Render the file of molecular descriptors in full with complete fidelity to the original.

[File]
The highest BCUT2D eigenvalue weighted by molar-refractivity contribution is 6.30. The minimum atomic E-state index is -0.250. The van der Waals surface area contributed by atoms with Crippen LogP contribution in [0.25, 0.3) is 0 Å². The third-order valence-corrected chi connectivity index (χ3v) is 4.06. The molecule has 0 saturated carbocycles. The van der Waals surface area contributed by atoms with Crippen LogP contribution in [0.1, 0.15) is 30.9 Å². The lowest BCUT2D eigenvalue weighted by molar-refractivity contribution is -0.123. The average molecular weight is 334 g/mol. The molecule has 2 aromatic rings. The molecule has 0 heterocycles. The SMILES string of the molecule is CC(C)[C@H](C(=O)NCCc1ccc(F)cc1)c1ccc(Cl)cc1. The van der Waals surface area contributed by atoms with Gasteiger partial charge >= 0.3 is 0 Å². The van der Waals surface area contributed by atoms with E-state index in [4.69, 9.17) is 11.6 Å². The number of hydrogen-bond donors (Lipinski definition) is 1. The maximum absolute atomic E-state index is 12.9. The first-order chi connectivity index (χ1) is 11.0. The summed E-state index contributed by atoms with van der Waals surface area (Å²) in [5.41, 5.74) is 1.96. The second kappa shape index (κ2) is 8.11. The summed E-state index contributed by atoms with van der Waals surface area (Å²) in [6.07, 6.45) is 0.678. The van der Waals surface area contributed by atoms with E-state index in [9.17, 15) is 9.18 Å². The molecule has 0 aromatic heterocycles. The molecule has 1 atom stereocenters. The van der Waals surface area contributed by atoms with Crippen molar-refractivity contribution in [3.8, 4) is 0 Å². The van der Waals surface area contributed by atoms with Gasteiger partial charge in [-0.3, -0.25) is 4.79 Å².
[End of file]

The highest BCUT2D eigenvalue weighted by molar-refractivity contribution is 6.30. The minimum atomic E-state index is -0.250. The van der Waals surface area contributed by atoms with Crippen LogP contribution in [0.25, 0.3) is 0 Å². The third-order valence-corrected chi connectivity index (χ3v) is 4.06. The molecule has 0 saturated carbocycles. The van der Waals surface area contributed by atoms with Crippen LogP contribution in [0.1, 0.15) is 30.9 Å². The lowest BCUT2D eigenvalue weighted by molar-refractivity contribution is -0.123. The average molecular weight is 334 g/mol. The molecule has 2 aromatic rings. The molecule has 0 heterocycles. The SMILES string of the molecule is CC(C)[C@H](C(=O)NCCc1ccc(F)cc1)c1ccc(Cl)cc1. The van der Waals surface area contributed by atoms with Gasteiger partial charge >= 0.3 is 0 Å². The van der Waals surface area contributed by atoms with E-state index in [4.69, 9.17) is 11.6 Å². The number of hydrogen-bond donors (Lipinski definition) is 1. The maximum absolute atomic E-state index is 12.9. The first-order chi connectivity index (χ1) is 11.0. The summed E-state index contributed by atoms with van der Waals surface area (Å²) in [5.41, 5.74) is 1.96. The second kappa shape index (κ2) is 8.11. The summed E-state index contributed by atoms with van der Waals surface area (Å²) in [6.07, 6.45) is 0.678. The van der Waals surface area contributed by atoms with E-state index in [9.17, 15) is 9.18 Å². The molecule has 0 aromatic heterocycles. The molecule has 1 atom stereocenters. The van der Waals surface area contributed by atoms with Crippen molar-refractivity contribution in [3.8, 4) is 0 Å². The van der Waals surface area contributed by atoms with Gasteiger partial charge in [-0.3, -0.25) is 4.79 Å².